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I'd like your help with computing the following integral:$$ \int_{0}^{\frac{\pi}{2}}\frac{\sin^2x\cos x}{\sin x+\cos x}dx.$$ I used $t=\sin x$ and got that $$\int_{0}^{\frac{\pi}{2}}\frac{\sin^2x\cos x}{\sin x+\cos x}dx=\int_{0}^{1}\frac{t^2}{t+\sqrt{1-t^2}}dt,$$ but I can't see how I it use either. I tried also to use $t=2\arctan x$, without any successes.

What do you think?

Thank you very much!

share|cite|improve this question should work – Ben Crowell Feb 7 '12 at 16:26
up vote 7 down vote accepted

The light: Denote $\displaystyle I = \int^{\pi/2}_0 \frac{ \sin^2 x \cos x}{\sin x + \cos x} dx .$ Let $ u= \pi/2 -x $ to find $\displaystyle I = \int^{\pi/2}_0 \frac{\cos^2 x \sin x}{\sin x+\cos x} dx .$ Adding these two gives $\displaystyle 2I = \int^{\pi/2}_0 \frac{ \sin x \cos x (\sin x+ \cos x) }{\sin x + \cos x} dx = \int^{\pi/2}_0 \sin x \cos x dx = \frac{\sin^2 x}{2} \biggr|^{\pi/2}_0 = \frac{1}{2}$ so $ I = \frac{1}{4}.$

The dark path: Applying the identity $ \sin x + \cos x = \sqrt{2} \sin ( x +\pi/4) $ gives $\displaystyle I = \frac{1}{\sqrt{2}} \int^{\pi/2}_0 \frac{\sin^2 x \cos x}{\sin (x+\pi/4)} dx = \frac{1}{\sqrt{2}} \int^{3\pi/4}_{\pi/4} \frac{\sin^2 (u-\pi/4) \cos (u-\pi/4)}{\sin u} du.$ Now apply $\displaystyle \sin^2 t = \frac{1-\cos 2t}{2}$ and the addition theorems, the result will eventually come.

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Thank you. I don't understand the light version. what did you exactly do with $u$? – Jozef Feb 7 '12 at 11:05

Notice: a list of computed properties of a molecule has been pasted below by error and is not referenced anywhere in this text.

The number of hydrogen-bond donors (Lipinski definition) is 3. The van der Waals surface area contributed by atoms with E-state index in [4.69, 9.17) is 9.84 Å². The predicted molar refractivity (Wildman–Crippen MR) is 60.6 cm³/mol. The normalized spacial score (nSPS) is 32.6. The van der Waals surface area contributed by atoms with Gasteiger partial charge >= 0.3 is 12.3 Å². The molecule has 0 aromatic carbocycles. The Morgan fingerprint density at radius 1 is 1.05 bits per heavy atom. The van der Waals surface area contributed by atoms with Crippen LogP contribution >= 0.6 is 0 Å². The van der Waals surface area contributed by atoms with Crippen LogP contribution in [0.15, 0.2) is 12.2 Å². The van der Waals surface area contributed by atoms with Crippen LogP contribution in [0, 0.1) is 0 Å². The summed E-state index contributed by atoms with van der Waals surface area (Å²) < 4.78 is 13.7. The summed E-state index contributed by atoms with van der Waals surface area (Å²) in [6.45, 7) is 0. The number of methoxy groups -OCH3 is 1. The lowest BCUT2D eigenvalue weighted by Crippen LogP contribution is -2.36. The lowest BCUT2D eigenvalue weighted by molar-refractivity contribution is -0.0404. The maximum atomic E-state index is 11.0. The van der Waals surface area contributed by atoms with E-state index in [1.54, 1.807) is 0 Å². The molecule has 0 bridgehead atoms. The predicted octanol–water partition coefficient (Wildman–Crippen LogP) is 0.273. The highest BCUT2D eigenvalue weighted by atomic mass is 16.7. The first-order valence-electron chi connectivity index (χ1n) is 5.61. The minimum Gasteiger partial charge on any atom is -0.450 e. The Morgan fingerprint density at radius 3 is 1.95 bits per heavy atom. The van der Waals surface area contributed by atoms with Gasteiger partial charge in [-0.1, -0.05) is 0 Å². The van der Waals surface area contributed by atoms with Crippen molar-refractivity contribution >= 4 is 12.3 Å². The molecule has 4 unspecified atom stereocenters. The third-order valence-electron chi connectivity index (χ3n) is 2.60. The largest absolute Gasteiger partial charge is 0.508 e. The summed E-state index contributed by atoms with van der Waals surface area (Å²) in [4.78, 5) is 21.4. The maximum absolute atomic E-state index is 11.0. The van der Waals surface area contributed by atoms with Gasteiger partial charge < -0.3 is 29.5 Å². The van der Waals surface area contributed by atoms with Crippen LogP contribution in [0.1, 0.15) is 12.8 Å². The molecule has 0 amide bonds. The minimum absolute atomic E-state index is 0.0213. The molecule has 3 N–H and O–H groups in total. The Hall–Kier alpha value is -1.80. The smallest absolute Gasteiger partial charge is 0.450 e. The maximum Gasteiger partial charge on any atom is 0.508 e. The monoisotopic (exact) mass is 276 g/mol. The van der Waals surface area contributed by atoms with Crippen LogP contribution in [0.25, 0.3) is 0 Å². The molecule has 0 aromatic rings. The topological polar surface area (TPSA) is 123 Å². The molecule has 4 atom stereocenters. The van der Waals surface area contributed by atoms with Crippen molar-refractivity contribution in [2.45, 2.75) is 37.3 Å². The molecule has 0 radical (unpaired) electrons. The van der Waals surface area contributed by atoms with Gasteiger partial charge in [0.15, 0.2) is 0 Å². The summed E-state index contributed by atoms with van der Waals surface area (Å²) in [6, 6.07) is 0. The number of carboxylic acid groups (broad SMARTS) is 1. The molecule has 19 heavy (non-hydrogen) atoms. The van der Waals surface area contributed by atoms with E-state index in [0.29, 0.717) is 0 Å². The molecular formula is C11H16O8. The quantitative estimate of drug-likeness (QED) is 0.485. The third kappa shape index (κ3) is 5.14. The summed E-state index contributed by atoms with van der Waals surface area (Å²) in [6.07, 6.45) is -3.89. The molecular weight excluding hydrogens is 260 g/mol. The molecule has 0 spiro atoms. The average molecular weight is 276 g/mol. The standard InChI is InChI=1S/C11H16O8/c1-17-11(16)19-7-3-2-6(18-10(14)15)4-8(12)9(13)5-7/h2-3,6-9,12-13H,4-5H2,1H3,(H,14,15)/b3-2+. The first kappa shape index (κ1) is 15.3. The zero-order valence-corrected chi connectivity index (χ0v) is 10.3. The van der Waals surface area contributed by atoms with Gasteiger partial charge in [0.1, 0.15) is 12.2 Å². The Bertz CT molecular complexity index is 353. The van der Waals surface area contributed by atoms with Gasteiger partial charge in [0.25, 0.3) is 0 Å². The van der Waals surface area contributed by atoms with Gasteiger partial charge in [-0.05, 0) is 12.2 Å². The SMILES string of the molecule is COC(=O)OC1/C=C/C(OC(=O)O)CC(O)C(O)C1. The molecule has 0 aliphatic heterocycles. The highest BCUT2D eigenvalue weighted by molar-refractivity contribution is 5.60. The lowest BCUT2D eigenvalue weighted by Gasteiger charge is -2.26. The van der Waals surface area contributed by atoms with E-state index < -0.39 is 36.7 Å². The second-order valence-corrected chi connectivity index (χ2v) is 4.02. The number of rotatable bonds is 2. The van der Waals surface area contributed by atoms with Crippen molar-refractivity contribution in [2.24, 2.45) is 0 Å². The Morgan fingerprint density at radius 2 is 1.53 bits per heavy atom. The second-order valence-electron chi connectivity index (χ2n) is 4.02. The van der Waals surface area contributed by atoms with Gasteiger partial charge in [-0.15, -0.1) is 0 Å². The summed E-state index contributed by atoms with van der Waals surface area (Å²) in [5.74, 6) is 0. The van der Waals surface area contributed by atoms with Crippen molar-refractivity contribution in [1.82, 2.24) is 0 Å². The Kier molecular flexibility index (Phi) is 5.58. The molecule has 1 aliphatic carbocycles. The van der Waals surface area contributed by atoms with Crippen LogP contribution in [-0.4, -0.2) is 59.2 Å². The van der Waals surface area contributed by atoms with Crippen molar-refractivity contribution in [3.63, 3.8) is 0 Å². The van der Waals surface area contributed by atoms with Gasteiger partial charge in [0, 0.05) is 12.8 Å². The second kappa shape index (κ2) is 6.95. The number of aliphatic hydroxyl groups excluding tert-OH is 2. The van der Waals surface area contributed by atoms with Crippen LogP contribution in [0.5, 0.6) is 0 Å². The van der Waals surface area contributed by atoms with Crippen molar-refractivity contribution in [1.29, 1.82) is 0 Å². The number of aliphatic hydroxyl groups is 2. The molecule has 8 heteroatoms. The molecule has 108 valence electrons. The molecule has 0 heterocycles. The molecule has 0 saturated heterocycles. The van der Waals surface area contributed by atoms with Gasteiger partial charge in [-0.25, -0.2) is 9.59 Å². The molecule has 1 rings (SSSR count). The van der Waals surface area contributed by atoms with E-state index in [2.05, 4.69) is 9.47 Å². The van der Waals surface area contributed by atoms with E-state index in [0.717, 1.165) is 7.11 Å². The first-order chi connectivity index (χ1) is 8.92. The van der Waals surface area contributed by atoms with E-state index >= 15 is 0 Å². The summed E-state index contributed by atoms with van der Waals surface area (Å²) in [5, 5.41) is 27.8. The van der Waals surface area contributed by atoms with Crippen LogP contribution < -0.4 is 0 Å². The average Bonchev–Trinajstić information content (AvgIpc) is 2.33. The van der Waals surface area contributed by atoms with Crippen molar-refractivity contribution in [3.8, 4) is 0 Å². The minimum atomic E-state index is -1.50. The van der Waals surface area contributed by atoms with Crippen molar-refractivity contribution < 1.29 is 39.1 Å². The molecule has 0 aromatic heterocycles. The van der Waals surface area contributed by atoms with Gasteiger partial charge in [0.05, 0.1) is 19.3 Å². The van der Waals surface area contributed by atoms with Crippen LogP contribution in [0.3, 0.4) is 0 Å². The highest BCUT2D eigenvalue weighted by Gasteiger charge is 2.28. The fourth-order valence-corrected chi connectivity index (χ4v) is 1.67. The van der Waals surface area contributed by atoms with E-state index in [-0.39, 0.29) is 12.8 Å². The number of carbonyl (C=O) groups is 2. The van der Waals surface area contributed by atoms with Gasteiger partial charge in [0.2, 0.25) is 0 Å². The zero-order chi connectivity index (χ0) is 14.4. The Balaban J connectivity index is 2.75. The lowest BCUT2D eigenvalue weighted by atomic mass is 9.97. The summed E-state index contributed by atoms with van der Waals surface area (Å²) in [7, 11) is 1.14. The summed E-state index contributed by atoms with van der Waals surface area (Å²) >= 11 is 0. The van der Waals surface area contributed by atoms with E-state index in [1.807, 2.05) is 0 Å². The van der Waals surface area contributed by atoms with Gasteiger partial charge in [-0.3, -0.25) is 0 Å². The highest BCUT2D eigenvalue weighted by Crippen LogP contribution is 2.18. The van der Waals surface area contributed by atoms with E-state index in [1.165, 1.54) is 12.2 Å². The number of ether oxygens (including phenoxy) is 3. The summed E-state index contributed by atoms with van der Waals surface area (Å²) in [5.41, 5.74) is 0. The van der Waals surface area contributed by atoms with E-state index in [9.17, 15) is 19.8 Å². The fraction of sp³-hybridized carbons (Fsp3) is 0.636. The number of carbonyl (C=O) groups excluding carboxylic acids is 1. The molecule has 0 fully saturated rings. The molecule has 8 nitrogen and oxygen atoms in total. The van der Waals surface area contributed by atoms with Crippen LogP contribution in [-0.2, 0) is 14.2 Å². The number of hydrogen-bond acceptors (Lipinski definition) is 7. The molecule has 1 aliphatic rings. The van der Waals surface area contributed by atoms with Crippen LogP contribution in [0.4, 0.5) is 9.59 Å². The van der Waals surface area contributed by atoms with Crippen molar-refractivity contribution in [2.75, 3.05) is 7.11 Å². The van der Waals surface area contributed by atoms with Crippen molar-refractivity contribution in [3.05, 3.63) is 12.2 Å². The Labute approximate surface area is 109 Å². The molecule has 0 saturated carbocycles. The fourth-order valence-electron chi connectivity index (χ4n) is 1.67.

Right after we let $u= \pi/2 - x$ the integral becomes $\displaystyle I = \int^{\pi/2}_0 \frac{\cos^2 u \sin u}{\sin u+\cos u} du.$ Then I just changed the letter from 'u' back to 'x', as it doesn't make a difference to the value of the integral. – Ragib Zaman Feb 7 '12 at 11:18
Wow, I get it now. Nice!! Thanks a lot. – Jozef Feb 7 '12 at 11:29
One second, why the both integrals (the one with $\sin^2 x$, and the other with $\cos^2 x$) are equal and both I? – Jozef Feb 7 '12 at 11:44
If this is what's causing the confusion: $sin(x) = cos(\pi/2 - x)$ and $cos(x) = sin(\pi/2 - x)$ so after the substitution the result may look somewhat counter-intuitive. – Sp3000 Feb 7 '12 at 11:54


$$\int_{0}^{a}f(x) = \int_{0}^{a}f(a-x)$$

(Try proving this property if you don't already know it :) )

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+1 Surely this is the way of doing this. It is a definite integral fer cryin' out loud! – Jyrki Lahtonen Feb 8 '12 at 10:15

I know an answer's already been accepted, but I figured I'd chime in with an answer that doesn't require nice bounds and isn't quite as ugly as Ragib's dark path. To get a more workable denominator, multiply numerator and denominator by $\cos x-\sin x$.

$\int \frac{\sin^2x\cos^2x-\sin^3x\cos x}{\cos^2x-sin^2x}dx=\int\frac{\frac14\sin^22x-\frac12\sin2x(1-\cos^2x)}{\cos2x}dx=$

$\int \frac{\frac14-\frac14\cos^22x-\frac12\sin2x(1-\frac{1+\cos2x}2)}{\cos2x}dx=\int\frac{\frac14-\frac14\cos^22x-\frac14\sin2x+\frac14\sin2x\cos2x}{\cos2x}dx=$

$\int \frac14\sec2x-\frac14\cos2x+\frac18(\frac{-2\sin2x}{\cos2x})+\frac14\sin2xdx=$



If you plug in the bounds given for the problem, you'll find all the sine terms equal $0$, leaving $-\frac18(\cos\pi-\cos0)=-\frac18(-1-1)=\frac14$, matching Ragib's answer.

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Nice! Thanks a lot! :) – Jozef Feb 8 '12 at 9:36

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